Following Chris Paul’s lead, Thunder are a surprise threat



It’s even more automatic than the right elbow jumper that Chris Paul has made over defenders in more than 1,000 NBA games. Give Paul a slight — even one smaller than the window he needs to take that signature shot — and he’ll hang on to it forever.

It’s hard to fault the algorithm at ESPN that figured the Thunder didn’t have much of a shot (0.2%) to make the playoffs. They had traded their two best players and sent signals throughout the league that they were more interested in rebuilding than competing.

But here they are, more than a year after dealing perennial All-Stars Paul George and Russell Westbrook in rapid succession, one of the scariest teams inside the NBA bubble in Orlando, Fla., with Paul using that mathematical algorithm slight to keep things burning — even after his team thumped the West-favorite Lakers.

“No one expected us to be here — 0.2, 0.2%,” Paul said.

Expectations are shifting. They have been for a while to anyone who has noticed. The Thunder never sold off the pieces it received in the deals for Westbrook, namely Paul and forward Danilo Gallinari. Second-year star Shai Gilgeous-Alexander, the centerpiece of the George deal, continued to blossom outside of Los Angeles. Center Steven Adams, guard Dennis Schroeder, one of the top bench players in the league, and a host of young role players kept the Thunder in the middle of the playoff race nearly all season.

There wasn’t a lot of reason to give the Thunder that much thought, though. They were a nice story — one of the NBA’s great overachievers, but they weren’t viewed by many people as a serious threat in the postseason.Under usual circumstances, that would be true, opening on the road in the playoffs against a top-tier title contender.

Now? In empty gyms at Disney World with digital fans and no home-court advantage?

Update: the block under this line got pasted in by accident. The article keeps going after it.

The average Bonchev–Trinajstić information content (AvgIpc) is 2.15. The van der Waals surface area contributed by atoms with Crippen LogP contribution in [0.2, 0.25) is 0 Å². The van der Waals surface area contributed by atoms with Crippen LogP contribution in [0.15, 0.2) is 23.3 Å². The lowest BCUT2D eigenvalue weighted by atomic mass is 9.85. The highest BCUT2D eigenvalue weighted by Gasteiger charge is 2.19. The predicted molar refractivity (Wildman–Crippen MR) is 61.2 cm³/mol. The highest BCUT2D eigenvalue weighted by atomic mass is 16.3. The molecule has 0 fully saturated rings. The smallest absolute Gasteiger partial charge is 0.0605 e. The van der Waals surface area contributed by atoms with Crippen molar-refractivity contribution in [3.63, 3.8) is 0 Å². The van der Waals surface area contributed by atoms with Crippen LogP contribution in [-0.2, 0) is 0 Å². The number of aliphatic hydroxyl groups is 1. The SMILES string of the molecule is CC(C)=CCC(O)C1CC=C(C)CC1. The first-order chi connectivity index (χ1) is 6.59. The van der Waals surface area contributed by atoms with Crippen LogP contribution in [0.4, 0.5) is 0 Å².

“Obviously, the Lakers and the Clippers are great. Those two teams are terrific. But when you have a four-month hiatus like we all did, everybody is starting from ground zero,” Thunder coach Billy Donovan said during a videoconference. “And some teams will get more cohesive a little quicker than others. And that’s what everyone is fighting for right now. … This takes time. You can’t have four months off like this and expect teams that were really, maybe, elite at the end of February and in March to be elite right now.

“I think that’s why everybody’s really excited about the opportunity to compete. … In this situation, a lot of things could happen.”

The Thunder are 2-1 in the season’s restart, having beaten the Jazz and the Lakers with an overtime loss to Denver in between. They also won all three of their scrimmages in Orlando, helping them generate a lot of buzz from the NBA bubble.

While the Lakers, who have clinched the top seed, played like a team with little at stake, the Thunder lived up to the hype.

Paul has looked incredibly comfortable. He was in the middle of planning for the restart thanks to his role as the players’ union president, giving him one of the most powerful voices. On the court, flanked by players willing to follow, he’s once again looked like one of the NBA’s top conductors after spending two seasons deferring to James Harden in Houston.

For now, the Thunder are best viewed as a spoiler — a team dangerous enough to derail championship hopes but not good enough to author its own.

Doubt won’t be a burden they have to overcome — not with Paul keeping track, taking notes and letting it fuel his play and ignite his team.

“We’re just going to keep our head down, keep fighting,” he said humbly before shifting gears, “understand that we weren’t supposed to be here — 0.2, 0.2% chance.”





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